Does Filing For Chapter 13 Bankruptcy Affect Any Lawsuits Held Against Me?
When you file for bankruptcy, any lawsuit held against you will pause, and as long as you get your bankruptcy discharge, it will go away. If there’s a judgment, then some additional steps would have to be done that are not part of your bankruptcy. You will have to pay to get a motion filed to remove the judgment if you own something.
So, for instance, suppose you are a homeowner with a judgment against you. Even if you file bankruptcy and discharge the debt, you have not discharged the lien. Thus, you have to file a motion to remove the lien. This extra step makes things a little more complicated, but other than that, bankruptcy takes care of many things.
Will I Have To Appear In Court In A Chapter 13 Bankruptcy Case?
You do not necessarily have to go to court for a chapter 13 bankruptcy case. However, if there is something your creditors challenge, if a trustee wants something, or if there are disagreements over the payment plan, you would have to go to court.
The important thing to keep in mind is that the chance of going to court for a chapter 13 bankruptcy case is about the same as a chapter 7 bankruptcy case – decently low.
Do Courts Ever Reject A Debtor’s Chapter 13 Plan?
If the payment does not satisfy specific criteria that must be satisfied, the court will likely reject the plan. For example, if you suggest making payments to catch up on your mortgage, but your payments will not actually achieve that, you might get an objection.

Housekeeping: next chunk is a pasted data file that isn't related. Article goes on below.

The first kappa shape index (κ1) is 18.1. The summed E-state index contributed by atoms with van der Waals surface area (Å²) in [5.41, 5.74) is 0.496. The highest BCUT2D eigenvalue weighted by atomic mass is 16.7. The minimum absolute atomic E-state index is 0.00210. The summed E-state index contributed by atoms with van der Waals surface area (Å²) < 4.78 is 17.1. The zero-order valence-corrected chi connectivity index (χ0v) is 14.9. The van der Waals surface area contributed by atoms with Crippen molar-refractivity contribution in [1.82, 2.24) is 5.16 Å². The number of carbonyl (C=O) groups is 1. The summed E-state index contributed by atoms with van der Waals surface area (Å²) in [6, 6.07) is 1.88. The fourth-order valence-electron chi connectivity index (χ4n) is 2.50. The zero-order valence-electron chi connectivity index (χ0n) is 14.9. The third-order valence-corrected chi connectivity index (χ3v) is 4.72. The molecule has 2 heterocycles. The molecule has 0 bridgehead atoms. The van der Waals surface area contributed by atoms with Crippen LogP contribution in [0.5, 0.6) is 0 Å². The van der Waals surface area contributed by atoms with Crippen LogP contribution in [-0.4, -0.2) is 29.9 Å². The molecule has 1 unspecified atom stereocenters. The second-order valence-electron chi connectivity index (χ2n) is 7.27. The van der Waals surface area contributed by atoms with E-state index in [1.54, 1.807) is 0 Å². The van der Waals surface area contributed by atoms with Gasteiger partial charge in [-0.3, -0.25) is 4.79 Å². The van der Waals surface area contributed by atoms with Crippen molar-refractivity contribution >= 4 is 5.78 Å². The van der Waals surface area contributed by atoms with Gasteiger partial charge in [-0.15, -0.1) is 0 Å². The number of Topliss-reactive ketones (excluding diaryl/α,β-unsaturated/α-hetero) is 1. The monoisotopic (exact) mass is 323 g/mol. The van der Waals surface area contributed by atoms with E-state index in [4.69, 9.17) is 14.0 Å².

Likewise, if your plan does not consider an asset that you cannot or did not protect, the court will not think you are paying what you should based on your income and expenses. They can and do object for this reason as well.
Lastly, and most obviously, if a creditor objects to your plan and they win the objection, your plan must be altered.
What Would Happen If I Took On New Debt While In Chapter 13?
Debtors are not supposed to take on new debt without permission. If you need to take on new debt, you are supposed to request permission from the trustee. If you take on new debt without this permission, it is best to be able to handle it without bringing it to the court.
What Is The Role Of My Attorney In A Chapter 13 Bankruptcy Case?
Attorneys with our firm get your case filed in a way you can afford. Next, we monitor what the creditors and trustees file and ensure there are no issues or things to object to. We also update the court with your tax returns every year.
If something changes in your life, we make appropriate requests to the trustee to see if the changes can change your case at all. If something pertaining to your case is challenged, we go to court and represent you.
In short, we are tied to your case for the three to five years it will take. Anything that happens within that time period becomes our responsibility.
For more information on Debt Consolidation Vs. Chapter 13 Bankruptcy, an initial consultation is your next best step. Get the information and legal answers you are seeking by calling (407) 305-5599 today.